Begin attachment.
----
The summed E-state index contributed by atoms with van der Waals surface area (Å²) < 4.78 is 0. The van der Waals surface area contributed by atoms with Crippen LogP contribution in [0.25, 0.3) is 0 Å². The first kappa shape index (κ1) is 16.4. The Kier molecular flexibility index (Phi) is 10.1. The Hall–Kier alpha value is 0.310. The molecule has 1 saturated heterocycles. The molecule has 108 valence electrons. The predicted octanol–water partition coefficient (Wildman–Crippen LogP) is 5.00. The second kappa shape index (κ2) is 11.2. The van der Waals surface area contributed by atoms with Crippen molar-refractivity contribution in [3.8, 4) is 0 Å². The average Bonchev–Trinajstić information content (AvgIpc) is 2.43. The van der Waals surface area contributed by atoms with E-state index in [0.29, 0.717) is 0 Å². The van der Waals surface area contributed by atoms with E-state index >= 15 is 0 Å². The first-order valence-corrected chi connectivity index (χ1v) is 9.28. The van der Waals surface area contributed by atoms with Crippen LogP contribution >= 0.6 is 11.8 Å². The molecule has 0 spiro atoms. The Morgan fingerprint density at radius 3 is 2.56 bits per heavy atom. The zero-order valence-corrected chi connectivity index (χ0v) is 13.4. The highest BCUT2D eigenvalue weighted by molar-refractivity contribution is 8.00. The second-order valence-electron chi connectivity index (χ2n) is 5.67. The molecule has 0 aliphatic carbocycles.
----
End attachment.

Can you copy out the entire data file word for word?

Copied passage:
The summed E-state index contributed by atoms with van der Waals surface area (Å²) < 4.78 is 0. The van der Waals surface area contributed by atoms with Crippen LogP contribution in [0.25, 0.3) is 0 Å². The first kappa shape index (κ1) is 16.4. The Kier molecular flexibility index (Phi) is 10.1. The Hall–Kier alpha value is 0.310. The molecule has 1 saturated heterocycles. The molecule has 108 valence electrons. The predicted octanol–water partition coefficient (Wildman–Crippen LogP) is 5.00. The second kappa shape index (κ2) is 11.2. The van der Waals surface area contributed by atoms with Crippen molar-refractivity contribution in [3.8, 4) is 0 Å². The average Bonchev–Trinajstić information content (AvgIpc) is 2.43. The van der Waals surface area contributed by atoms with E-state index in [0.29, 0.717) is 0 Å². The van der Waals surface area contributed by atoms with E-state index >= 15 is 0 Å². The first-order valence-corrected chi connectivity index (χ1v) is 9.28. The van der Waals surface area contributed by atoms with Crippen LogP contribution >= 0.6 is 11.8 Å². The molecule has 0 spiro atoms. The Morgan fingerprint density at radius 3 is 2.56 bits per heavy atom. The zero-order valence-corrected chi connectivity index (χ0v) is 13.4. The highest BCUT2D eigenvalue weighted by molar-refractivity contribution is 8.00. The second-order valence-electron chi connectivity index (χ2n) is 5.67. The molecule has 0 aliphatic carbocycles.